I've spent the day in the company of Malik L, a Benghazi-based hip hop artist who seems to get stopped every 100 feet by either a friend or a fan. In between these conversations, I asked Malik about what celebrations were scheduled for tonight.
"I have no idea," he replied. "No one does. Libya has never done this before. We don't know how to celebrate an anniversary."
Police fired tear gas into crowds of demonstrators in Senegal's capital on Friday. NPR's Ofeibea Quist-Arcton was on what is usually a busy street in Dakar and she told our Newscast unit that all day there has been a cat-and-mouse game between police and young protesters.
Protesters are throwing rocks and pieces of concrete and police have responded with tear gas.
Originally published on Fri February 17, 2012 3:59 pm
Now that Congress has passed the extension of the payroll tax cut and jobless insurance benefits for the long-term uninsured, as well as a fix that prevents cuts in Medicare reimbursements to doctors, there's the sense that not much else will get done on Capitol Hill, it being a general-election year and all.
Journalists don't talk about the danger. They don't usually recount the moments of agonizing terror that come after a bad decision to continue on down the road as the faint sound of mortar shells grows louder.
Multiple news outlets are reporting that federal authorities have arrested a man who thought he was about to undertake a suicide bombing attack on the U.S. Capitol.
Fox News, which broke the story, reports the man was arrested in Washington on Friday, after a lengthy investigation by the FBI. At the time the man was wearing a vest he thought was packed with explosives but was really provided by FBI agents he thought were al-Qaida associates.
In an email to staff of the besieged Sun tabloid, where ten current and former senior staff have been arrested since November, the 81-year-old media tycoon promised to "build on the Sun's proud heritage by launching the Sun on Sunday very soon.
The email came as Murdoch visited the paper's U.K. headquarters for a meeting with staff. According to the BBC:
By the time Rick Santorum showed up in Michigan, he was already out in front.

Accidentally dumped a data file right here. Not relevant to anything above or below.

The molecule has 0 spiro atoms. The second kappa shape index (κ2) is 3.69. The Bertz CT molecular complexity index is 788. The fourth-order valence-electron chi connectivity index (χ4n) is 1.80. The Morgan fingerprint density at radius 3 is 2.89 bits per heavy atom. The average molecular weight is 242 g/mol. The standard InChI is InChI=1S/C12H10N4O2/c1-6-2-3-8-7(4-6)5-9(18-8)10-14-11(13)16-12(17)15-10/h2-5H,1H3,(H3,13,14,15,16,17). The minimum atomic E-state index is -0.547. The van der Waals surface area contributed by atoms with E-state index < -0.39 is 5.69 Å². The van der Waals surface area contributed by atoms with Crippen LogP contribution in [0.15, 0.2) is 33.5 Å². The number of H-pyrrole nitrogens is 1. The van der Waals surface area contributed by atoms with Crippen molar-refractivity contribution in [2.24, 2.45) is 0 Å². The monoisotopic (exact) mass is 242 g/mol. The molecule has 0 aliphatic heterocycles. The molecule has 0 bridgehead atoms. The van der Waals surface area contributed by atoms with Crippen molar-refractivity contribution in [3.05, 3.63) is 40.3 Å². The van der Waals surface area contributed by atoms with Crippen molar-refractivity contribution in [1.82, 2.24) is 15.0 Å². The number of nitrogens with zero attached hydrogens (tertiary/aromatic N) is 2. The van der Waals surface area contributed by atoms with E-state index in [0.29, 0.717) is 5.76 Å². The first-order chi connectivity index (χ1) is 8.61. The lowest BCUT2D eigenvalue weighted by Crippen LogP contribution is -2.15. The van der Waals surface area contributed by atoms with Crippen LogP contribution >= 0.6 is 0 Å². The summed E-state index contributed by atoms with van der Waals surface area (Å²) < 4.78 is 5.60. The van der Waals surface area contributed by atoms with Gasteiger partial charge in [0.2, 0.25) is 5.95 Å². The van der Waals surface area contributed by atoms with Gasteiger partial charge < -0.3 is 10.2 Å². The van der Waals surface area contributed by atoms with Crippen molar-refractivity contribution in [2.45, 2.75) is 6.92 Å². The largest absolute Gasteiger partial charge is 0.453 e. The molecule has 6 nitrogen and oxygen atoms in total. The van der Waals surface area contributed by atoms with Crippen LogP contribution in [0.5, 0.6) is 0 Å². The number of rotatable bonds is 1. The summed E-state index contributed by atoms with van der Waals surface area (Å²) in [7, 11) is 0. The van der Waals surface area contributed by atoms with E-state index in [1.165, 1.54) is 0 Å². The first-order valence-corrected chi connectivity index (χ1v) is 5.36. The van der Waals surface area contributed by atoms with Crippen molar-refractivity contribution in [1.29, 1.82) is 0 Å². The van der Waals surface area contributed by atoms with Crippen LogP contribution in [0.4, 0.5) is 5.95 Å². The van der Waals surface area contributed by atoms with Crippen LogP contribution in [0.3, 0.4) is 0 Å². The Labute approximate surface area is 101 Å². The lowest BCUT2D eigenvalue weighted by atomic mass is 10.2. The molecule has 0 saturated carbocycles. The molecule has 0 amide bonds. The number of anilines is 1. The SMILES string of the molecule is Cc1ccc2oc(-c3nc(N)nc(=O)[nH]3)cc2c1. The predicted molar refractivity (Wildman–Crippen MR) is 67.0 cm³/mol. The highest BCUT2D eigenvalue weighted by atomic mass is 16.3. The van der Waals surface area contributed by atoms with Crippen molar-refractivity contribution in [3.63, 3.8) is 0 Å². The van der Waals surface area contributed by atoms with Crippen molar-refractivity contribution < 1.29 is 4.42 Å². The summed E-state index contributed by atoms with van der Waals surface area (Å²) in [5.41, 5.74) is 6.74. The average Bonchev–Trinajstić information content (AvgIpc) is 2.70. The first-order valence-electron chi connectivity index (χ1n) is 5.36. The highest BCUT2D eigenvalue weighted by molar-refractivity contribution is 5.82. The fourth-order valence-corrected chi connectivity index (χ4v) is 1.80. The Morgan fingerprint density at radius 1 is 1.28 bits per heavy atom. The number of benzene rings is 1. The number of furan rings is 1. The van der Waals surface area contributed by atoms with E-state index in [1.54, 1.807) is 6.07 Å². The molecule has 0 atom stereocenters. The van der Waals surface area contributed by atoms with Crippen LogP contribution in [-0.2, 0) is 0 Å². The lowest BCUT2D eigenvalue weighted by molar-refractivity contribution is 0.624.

Thursday's speech before the Detroit Economic Club amounted to the former Pennsylvania senator's political debut in the state, coming less than two weeks before Michigan votes in a Feb. 28 Republican primary.
Nonetheless, Santorum arrived in the state sitting at the top of the polls. It's a big break from the way things used to be.
The small Central Asian country of Azerbaijan has found itself caught up in the rising international tensions over neighboring Iran and its nuclear program. Despite traditional ties with Iran, the former Soviet republic has increasingly aligned itself with the West, and with Israel.
An incident at a recent soccer match in the Iranian city of Tabriz is still a point of pride in Azerbaijan. In the middle of the match, hundreds of ethnic Azeris in the crowd broke out their national flags and began to chant that the city belongs to them.
New York Knicks guard and Harvard University alumnus Jeremy Lin may be a sudden NBA sensation, but the men's basketball team at his alma mater is making its own mark on the national scene.
Harvard is currently on top of the Ivy League basketball standings. And with a 21-3 overall record and some impressive nonconference wins, the Crimson spent part of the season in the Top 25 in national polls for Division I.
There's a palpable buzz about the team, as well — even a late January road game against the struggling squad from Brown University was a sellout.
Writing in the journal Nature, UCSF pediatrician Robert Lustig and colleagues suggest regulating sugar just like alcohol and tobacco--with taxes and age limits, for example--due to what they call the "toxic" effects of too much sweet stuff. Education, they say, is not enough.